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Friday
Jun182010

Jonah Hex

Comic book movies are all the rage these days. With Iron Man, The Dark Knight and the X-Men flicks tearing up the box office, it should be expected. Coming soon are Thor, Captain America and The Green Lantern, but for now we have to contend with Jonah Hex, a cataclysmic disaster that was dead in the water from frame one.

The film stars Josh Brolin as Hex, a former soldier in the Civil War who had everyone and everything he ever loved taken away from him at the hands of the evil Quentin Turnbull, played by John Malkovich. On top of the emotional torture from watching his family burn to death, Turnbull brings him some physical pain by branding his initials on his cheek, though Hex quickly does away with it later by burning off the side of his face, leaving a giant whole in his cheek and a cleft lip on his right side. Now he lives only to seek vengeance and kill Turnbull, finding himself closer than he's ever been after gathering information on his whereabouts by talking to a dead guy (did I mention he could do that?). Oh, and there’s also a prostitute named Lilah, played by Megan Fox, who has some sort of history with Hex and loves him despite his monstrous looks.

I guess. Take away the credits and Jonah Hex is one hour and 15 minutes. There’s so little time spent on story that there practically isn’t one. Why does Lilah love Hex? How the hell did he get that power? And what is Turnbull’s motivation? After killing Hex’s family, we find out that he has a plan to destroy the soon-to-be-one-hundred-years-old America with a previously unused weapon, a bunch of shiny yellow balls that can apparently wipe out whole continents. His hatred for America is never explained. Nothing is. This thing putters along exhaustingly and still barely reaches the finish line despite its short runtime.

I suppose that’s okay, though, because the little bit of story that is here is unappealing and nonsensical. Stretching it out would have been unbearable. It’s a lose-lose situation no matter how it’s looked at. It hides behind the veil of a comic book and throws in some mysticism for good measure, but Jonah Hex is little more than a revenge picture, not unlike the hundreds of others we’ve already seen, and it’s a terrible one at that.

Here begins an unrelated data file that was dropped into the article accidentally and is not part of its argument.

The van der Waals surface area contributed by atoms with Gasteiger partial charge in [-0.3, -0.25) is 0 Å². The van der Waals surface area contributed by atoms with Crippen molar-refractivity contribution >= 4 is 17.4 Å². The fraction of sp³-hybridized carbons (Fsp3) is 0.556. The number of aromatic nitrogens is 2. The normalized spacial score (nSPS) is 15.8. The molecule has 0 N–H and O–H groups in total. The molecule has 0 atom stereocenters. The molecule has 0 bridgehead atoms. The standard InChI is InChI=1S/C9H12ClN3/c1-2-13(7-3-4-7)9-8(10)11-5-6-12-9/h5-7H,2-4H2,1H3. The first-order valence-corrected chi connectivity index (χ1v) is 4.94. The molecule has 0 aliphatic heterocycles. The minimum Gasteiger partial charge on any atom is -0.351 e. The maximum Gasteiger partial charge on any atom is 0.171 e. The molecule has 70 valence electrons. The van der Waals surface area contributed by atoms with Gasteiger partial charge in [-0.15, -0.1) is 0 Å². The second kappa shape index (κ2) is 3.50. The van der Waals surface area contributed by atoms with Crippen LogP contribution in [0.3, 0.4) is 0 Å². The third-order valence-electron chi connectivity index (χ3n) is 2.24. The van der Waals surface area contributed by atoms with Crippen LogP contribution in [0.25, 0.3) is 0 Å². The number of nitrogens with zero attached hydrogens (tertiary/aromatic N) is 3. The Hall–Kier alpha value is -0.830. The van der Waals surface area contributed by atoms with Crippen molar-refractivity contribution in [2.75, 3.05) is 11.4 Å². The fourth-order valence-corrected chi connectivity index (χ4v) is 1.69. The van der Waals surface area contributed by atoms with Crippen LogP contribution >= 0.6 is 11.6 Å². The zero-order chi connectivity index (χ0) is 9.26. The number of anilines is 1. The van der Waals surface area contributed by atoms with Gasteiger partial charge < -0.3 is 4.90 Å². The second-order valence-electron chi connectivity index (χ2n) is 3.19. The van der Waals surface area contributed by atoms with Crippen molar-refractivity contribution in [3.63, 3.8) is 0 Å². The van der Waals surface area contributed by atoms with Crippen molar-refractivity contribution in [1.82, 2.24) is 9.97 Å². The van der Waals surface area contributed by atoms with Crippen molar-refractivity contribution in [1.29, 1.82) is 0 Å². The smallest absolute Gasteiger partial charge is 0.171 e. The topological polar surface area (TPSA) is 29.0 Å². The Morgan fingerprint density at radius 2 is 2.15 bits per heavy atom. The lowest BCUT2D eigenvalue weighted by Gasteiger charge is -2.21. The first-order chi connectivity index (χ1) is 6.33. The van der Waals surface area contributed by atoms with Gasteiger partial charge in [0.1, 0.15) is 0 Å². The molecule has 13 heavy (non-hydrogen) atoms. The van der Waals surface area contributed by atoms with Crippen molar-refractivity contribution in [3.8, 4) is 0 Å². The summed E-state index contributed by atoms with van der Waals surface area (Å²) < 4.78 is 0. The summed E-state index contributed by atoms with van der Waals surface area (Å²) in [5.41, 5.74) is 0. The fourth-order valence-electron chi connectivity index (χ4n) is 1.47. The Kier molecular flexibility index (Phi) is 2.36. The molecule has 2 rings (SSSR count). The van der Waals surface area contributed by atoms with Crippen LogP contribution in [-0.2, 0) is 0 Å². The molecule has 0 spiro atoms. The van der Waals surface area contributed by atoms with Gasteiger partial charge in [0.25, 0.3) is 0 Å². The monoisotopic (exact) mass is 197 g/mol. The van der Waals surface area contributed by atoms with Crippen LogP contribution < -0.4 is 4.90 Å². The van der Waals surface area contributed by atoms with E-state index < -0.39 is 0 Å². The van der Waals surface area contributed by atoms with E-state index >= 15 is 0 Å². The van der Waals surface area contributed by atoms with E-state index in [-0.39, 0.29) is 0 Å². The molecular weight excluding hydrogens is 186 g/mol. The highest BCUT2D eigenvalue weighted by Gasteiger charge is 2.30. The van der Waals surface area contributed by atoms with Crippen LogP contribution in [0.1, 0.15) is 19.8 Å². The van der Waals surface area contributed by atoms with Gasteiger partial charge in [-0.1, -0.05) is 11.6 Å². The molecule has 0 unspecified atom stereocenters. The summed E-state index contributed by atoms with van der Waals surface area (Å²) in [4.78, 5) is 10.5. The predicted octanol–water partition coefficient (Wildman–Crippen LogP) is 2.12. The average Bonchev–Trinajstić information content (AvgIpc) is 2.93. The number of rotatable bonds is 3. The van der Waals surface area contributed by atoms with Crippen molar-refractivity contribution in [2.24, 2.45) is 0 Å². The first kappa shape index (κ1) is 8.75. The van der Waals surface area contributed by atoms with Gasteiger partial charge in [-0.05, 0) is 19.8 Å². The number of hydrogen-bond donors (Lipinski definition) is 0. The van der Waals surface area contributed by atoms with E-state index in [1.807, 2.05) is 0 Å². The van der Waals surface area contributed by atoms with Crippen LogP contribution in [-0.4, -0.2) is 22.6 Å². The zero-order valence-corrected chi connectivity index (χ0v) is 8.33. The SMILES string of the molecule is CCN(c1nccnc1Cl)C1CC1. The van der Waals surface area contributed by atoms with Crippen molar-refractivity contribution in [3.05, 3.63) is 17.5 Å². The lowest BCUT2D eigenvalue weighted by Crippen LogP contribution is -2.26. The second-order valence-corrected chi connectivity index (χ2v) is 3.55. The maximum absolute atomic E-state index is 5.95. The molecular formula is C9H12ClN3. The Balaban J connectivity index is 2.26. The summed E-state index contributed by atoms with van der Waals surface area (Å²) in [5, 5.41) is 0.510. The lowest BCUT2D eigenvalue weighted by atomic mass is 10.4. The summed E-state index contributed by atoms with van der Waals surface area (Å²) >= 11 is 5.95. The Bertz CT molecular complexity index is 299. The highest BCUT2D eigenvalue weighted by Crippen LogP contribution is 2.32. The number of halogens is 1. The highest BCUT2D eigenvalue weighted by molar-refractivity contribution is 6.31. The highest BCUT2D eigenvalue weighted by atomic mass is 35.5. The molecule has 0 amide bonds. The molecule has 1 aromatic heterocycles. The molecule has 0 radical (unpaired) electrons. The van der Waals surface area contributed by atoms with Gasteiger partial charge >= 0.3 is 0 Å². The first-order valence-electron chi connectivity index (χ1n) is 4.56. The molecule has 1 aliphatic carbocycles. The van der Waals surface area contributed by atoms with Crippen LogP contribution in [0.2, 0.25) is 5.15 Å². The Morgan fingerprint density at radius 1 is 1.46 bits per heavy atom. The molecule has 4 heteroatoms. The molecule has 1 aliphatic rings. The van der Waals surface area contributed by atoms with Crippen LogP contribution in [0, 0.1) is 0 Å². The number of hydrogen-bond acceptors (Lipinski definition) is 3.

Its main drawback is that Hex simply isn’t an engaging character. He lost his family in a devastating fire at the hands of a madman, but he cracks jokes as often as possible. He pretends to be doing good deeds, but he’s a ruthless killer and will take you down if you step in his way. There’s no reason to root for him. The usually reliable Brolin gives a lackadaisical performance, as if he knew he was working his way through dreck and couldn’t wait to be done.

It feels that way for the rest of the actors as well. Most are miscast, including Malkovich and funnyman Will Arnett as Lieutenant Grass whose usage in the film is nebulous at best, but Fox trumps them all. Outside of one moderately passable creepy turn in Jennifer’s Body, she has churned out one bad performance after another, proving herself to be little more than eye candy.

The only thing left when you take away the nonexistent story, bad performances and uninteresting characters is the action, but the director Jimmy Hayward, whose only other directorial effort is the animated Horton Hears a Who!, doesn’t know how to stage them. Not since National Treasure have I been so bored watching what ultimately amounts to inconsistent, dull, phony action.

Writing credits on this train wreck go to Mark Neveldine and Brian Taylor, the minds behind Gamer and the two Crank pictures, and when they saw the potentially disastrous route this thing was heading down, they gave up their spots as directors and abandoned it completely. Consider this if you will: their previous films are dumb fun at best and just dumb at worst. Jonah Hex couldn't even meet those standards. And that's saying something.

Jonah Hex receives 0.5/5